Work isn’t all stress and hard work. On Friday we had a team Fun Day, which we spent team building and swinging Tarzan-style at the UBC Ropes Course. It was loads of fun and I did leave with stronger friendships with my teammates.

The green revolution that started at work last quarter seems to be gaining momentum, powered by some enthusiastic executives and loads of environmentally concious employees. At our last quarterly all-hands, we heard presentations about the latest environmental initiatives we’re taking on. There’s an effort to set up all the computers at work to hibernate when they’re not in use. This may seem silly at first, but almost everyone I know leaves their 2 computers on all the time (including overnight and on weekends). I turn mine off for the weekend, but it’s too much of a pain to try and shut it down on a daily basis. I’ve tried to hibernate it, but something on the LAN wakes it up after a few seconds. Supposedly a solution is in the works and will be rolled out to everyone’s computers soon. That initiative alone should save tons of electricity.

Think Before You Drink
Originally uploaded by Eva Marieville

The employee suggested initiatives were:
– Planting a tree for every million dollars of revenue the company makes. This one sounds like a PR stunt, but it will result over 1000 trees planted each year.
Thinking Outside The Bottle and removing bottled water from all the vending machines at work, providing all employees with an aluminium water bottle, and discouraging everyone from using bottled water. This was my favourite and it won the contest for an energy efficient fridge.
– A partnership with a local auto dealer and a credit union to provide discounts on Prius purchases and cheap financing. I have mixed feelings about this. Hybrids are definitely better than most cars, but it still means someone is driving instead of considering other forms of transportations.

The only other interesting part of the meeting (aside from the free lunch) was a Q&A question asking about Microsoft’s entrance in the local market and its affect on Business Objects. For now, it looks the company is taking a wait and see approach. The executive who answered assured us Microsoft was a good thing for the market in Vancouver because it will bring more people to Vancouver for tech jobs. He’s probably right, but I think they’ll be a bit more worried when loads of developers start jumping ship. Within the last month, I’ve seen two Waterloo grads, who started around the same time as me, quit and take jobs with Amazon, who pays almost $30,000 a year more. If Microsoft starts paying its Canadian developers the same as the developers in Redmond are making, either Business Objects is going to have to give big raises or watch as developers leave.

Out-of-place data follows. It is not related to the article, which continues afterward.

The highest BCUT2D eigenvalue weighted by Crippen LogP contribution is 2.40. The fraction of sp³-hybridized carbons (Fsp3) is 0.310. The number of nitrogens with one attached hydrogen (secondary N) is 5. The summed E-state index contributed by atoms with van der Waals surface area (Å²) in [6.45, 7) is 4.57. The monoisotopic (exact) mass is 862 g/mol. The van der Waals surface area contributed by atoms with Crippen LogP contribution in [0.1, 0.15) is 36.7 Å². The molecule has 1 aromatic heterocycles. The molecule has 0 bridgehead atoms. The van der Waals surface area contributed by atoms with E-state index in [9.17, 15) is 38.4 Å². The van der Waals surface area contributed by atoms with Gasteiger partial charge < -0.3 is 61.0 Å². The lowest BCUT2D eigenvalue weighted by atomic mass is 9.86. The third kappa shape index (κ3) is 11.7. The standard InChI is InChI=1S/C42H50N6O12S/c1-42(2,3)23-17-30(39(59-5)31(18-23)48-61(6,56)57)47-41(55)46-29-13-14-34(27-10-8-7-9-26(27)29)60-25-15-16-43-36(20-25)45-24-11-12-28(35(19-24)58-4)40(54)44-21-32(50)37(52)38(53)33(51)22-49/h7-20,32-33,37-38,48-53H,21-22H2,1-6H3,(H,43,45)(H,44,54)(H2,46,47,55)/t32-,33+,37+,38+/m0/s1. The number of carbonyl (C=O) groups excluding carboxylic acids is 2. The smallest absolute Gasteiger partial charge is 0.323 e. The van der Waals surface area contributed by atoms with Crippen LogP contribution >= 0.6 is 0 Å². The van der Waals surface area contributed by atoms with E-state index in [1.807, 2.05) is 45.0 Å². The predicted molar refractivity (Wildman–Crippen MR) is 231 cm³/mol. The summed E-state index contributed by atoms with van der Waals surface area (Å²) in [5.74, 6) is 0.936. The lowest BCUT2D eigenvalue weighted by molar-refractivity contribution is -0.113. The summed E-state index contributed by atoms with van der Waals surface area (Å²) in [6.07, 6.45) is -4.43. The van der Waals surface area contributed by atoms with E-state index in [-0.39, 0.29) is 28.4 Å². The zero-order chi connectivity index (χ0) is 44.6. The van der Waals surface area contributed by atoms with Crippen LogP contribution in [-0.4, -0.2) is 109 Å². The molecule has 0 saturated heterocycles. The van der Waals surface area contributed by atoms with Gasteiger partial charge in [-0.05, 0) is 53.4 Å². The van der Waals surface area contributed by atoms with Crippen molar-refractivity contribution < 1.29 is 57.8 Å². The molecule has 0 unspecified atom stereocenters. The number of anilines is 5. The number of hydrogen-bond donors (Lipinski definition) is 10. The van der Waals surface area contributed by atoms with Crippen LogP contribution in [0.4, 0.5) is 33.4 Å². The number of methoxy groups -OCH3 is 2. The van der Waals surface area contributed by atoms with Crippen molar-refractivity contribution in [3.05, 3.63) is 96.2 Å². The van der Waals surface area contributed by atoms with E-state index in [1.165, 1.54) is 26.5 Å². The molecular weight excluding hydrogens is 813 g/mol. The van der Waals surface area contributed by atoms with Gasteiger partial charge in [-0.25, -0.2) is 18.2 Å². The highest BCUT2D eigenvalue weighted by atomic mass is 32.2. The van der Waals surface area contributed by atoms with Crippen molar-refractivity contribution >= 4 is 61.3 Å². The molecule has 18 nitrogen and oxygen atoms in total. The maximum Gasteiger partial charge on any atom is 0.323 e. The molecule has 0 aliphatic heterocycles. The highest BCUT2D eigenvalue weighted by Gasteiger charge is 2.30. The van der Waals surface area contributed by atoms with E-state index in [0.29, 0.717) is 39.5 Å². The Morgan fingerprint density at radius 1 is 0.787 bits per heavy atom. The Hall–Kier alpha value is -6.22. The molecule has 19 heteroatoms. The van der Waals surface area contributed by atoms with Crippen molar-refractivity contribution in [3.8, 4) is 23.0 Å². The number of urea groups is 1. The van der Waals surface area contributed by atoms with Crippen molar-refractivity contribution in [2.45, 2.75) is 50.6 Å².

I’m still fascinated by the opportunity that Microsoft may present. I’ve said in the past if Microsoft was in Canada I’d work for them. Well now they are, so I guess I should at least consider it. It’s too bad they’ve decided to locate in a business park in Richmond – a black hole in terms of transit. I’m curious to see what kind of culture develops in their new office.

Veggies and Streetcars

Nothing much new here. My projects at work are progressing at a steady pace. Ultimate every Monday is always a blast and my team is always fun to play with. I went for a 18km run on Sunday – I felt good and think I’ll be ok for the Half Marathon in a few weeks.

Supposedly we’re getting a Roof-top garden at Business Objects. That’s news to me and everyone else I work with. Funny there were no announcements at work about this and I had to read about it in the Globe and Mail. This pretty cool.

Vancouver is planning a Streetcar line from Granville Island to Science World – with a potential extension all the way to Stanley Park eventually. I think this is a great idea. Granville Island is tough to get to using transit and this would connect most of the city’s tourist attractions on one rapid transit line. No word on where funding would come from yet.

The other exciting news coming out of Vancouver is the recently announced Ecodensity initiative.

EcoDensity is a bold new City direction that gives priority to creating sustainable development that reduces Vancouver’s ecological footprint through high quality density accompanied by services and amenities. It respects features that make a neighbourhood livable while creating more affordable housing choices. The right kind of quality density can be one of the best tools to help lower our ecological footprint.

Some of the better ideas include:

  • Promote more density along transit routes and near Skytrain stations
  • Adjust building bylaws to enable easier to incorporate energy-saving technologies
  • Alter building bylaws to allow more use of grey water/rain water harvesting at home
  • Require at least one parking space for car sharing vehicles in all new developments
  • Create car free neighbourhoods

Some of the better ideas are pretty radical, so I doubt the big heads that run the city will implement them, but this is still a great initiative. Hopefully it isn’t watered down too much.